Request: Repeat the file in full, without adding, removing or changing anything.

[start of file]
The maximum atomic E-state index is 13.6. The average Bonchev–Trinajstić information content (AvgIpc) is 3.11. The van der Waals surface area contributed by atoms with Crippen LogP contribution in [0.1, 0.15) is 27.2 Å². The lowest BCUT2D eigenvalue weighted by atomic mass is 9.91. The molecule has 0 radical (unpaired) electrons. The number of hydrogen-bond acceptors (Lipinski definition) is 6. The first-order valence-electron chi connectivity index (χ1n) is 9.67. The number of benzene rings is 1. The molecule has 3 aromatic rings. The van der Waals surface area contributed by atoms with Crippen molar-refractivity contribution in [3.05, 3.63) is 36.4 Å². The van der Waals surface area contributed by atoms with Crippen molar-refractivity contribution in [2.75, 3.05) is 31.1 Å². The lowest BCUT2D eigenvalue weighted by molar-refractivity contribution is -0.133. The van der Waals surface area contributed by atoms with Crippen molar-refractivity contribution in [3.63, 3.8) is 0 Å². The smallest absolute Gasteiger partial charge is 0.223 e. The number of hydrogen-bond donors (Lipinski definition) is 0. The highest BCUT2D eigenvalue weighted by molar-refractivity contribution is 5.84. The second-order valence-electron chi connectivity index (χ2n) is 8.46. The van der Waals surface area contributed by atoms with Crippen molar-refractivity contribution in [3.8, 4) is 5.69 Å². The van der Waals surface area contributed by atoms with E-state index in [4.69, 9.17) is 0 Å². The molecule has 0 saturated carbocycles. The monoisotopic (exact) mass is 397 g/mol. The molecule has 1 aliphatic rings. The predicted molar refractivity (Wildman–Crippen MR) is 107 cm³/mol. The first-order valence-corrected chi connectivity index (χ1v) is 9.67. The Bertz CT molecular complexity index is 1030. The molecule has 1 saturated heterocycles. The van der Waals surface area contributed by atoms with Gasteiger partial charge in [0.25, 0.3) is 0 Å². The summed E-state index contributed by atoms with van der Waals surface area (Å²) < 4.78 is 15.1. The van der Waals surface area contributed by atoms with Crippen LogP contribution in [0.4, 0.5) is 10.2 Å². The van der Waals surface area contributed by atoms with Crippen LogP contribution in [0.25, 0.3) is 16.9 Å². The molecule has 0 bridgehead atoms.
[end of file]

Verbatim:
The maximum atomic E-state index is 13.6. The average Bonchev–Trinajstić information content (AvgIpc) is 3.11. The van der Waals surface area contributed by atoms with Crippen LogP contribution in [0.1, 0.15) is 27.2 Å². The lowest BCUT2D eigenvalue weighted by atomic mass is 9.91. The molecule has 0 radical (unpaired) electrons. The number of hydrogen-bond acceptors (Lipinski definition) is 6. The first-order valence-electron chi connectivity index (χ1n) is 9.67. The number of benzene rings is 1. The molecule has 3 aromatic rings. The van der Waals surface area contributed by atoms with Crippen molar-refractivity contribution in [3.05, 3.63) is 36.4 Å². The van der Waals surface area contributed by atoms with Crippen molar-refractivity contribution in [2.75, 3.05) is 31.1 Å². The lowest BCUT2D eigenvalue weighted by molar-refractivity contribution is -0.133. The van der Waals surface area contributed by atoms with Crippen molar-refractivity contribution in [3.63, 3.8) is 0 Å². The smallest absolute Gasteiger partial charge is 0.223 e. The number of hydrogen-bond donors (Lipinski definition) is 0. The highest BCUT2D eigenvalue weighted by molar-refractivity contribution is 5.84. The second-order valence-electron chi connectivity index (χ2n) is 8.46. The van der Waals surface area contributed by atoms with Crippen molar-refractivity contribution in [3.8, 4) is 5.69 Å². The van der Waals surface area contributed by atoms with E-state index in [4.69, 9.17) is 0 Å². The molecule has 0 saturated carbocycles. The monoisotopic (exact) mass is 397 g/mol. The molecule has 1 aliphatic rings. The predicted molar refractivity (Wildman–Crippen MR) is 107 cm³/mol. The first-order valence-corrected chi connectivity index (χ1v) is 9.67. The Bertz CT molecular complexity index is 1030. The molecule has 1 saturated heterocycles. The van der Waals surface area contributed by atoms with Gasteiger partial charge in [0.25, 0.3) is 0 Å². The summed E-state index contributed by atoms with van der Waals surface area (Å²) < 4.78 is 15.1. The van der Waals surface area contributed by atoms with Crippen LogP contribution in [0.4, 0.5) is 10.2 Å². The van der Waals surface area contributed by atoms with Crippen LogP contribution in [0.25, 0.3) is 16.9 Å². The molecule has 0 bridgehead atoms.